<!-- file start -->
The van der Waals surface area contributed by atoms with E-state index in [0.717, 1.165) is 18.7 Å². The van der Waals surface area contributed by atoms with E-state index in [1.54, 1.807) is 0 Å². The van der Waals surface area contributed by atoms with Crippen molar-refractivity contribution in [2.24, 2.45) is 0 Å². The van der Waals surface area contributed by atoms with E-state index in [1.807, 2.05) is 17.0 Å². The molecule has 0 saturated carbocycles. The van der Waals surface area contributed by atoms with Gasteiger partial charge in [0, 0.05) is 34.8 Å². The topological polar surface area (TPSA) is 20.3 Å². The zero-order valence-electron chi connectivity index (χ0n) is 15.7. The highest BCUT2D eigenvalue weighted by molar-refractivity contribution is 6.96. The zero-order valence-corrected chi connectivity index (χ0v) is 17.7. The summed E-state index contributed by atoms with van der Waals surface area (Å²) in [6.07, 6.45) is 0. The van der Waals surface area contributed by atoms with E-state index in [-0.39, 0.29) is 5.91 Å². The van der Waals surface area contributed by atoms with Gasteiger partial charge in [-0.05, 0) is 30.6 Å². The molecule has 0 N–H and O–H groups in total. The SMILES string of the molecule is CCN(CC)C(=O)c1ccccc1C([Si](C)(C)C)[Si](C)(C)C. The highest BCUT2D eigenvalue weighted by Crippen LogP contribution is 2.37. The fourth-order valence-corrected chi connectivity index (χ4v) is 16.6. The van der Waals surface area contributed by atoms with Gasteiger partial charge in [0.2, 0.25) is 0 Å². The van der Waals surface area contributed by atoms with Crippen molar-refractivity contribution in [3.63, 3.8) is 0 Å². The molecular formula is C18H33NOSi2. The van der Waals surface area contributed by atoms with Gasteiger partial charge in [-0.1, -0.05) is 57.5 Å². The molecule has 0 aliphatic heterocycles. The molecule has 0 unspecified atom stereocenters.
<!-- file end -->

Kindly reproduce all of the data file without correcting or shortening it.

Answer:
The van der Waals surface area contributed by atoms with E-state index in [0.717, 1.165) is 18.7 Å². The van der Waals surface area contributed by atoms with E-state index in [1.54, 1.807) is 0 Å². The van der Waals surface area contributed by atoms with Crippen molar-refractivity contribution in [2.24, 2.45) is 0 Å². The van der Waals surface area contributed by atoms with E-state index in [1.807, 2.05) is 17.0 Å². The molecule has 0 saturated carbocycles. The van der Waals surface area contributed by atoms with Gasteiger partial charge in [0, 0.05) is 34.8 Å². The topological polar surface area (TPSA) is 20.3 Å². The zero-order valence-electron chi connectivity index (χ0n) is 15.7. The highest BCUT2D eigenvalue weighted by molar-refractivity contribution is 6.96. The zero-order valence-corrected chi connectivity index (χ0v) is 17.7. The summed E-state index contributed by atoms with van der Waals surface area (Å²) in [6.07, 6.45) is 0. The van der Waals surface area contributed by atoms with E-state index in [-0.39, 0.29) is 5.91 Å². The van der Waals surface area contributed by atoms with Gasteiger partial charge in [-0.05, 0) is 30.6 Å². The molecule has 0 N–H and O–H groups in total. The SMILES string of the molecule is CCN(CC)C(=O)c1ccccc1C([Si](C)(C)C)[Si](C)(C)C. The highest BCUT2D eigenvalue weighted by Crippen LogP contribution is 2.37. The fourth-order valence-corrected chi connectivity index (χ4v) is 16.6. The van der Waals surface area contributed by atoms with Gasteiger partial charge in [0.2, 0.25) is 0 Å². The van der Waals surface area contributed by atoms with Crippen molar-refractivity contribution in [3.63, 3.8) is 0 Å². The molecular formula is C18H33NOSi2. The van der Waals surface area contributed by atoms with Gasteiger partial charge in [-0.1, -0.05) is 57.5 Å². The molecule has 0 aliphatic heterocycles. The molecule has 0 unspecified atom stereocenters.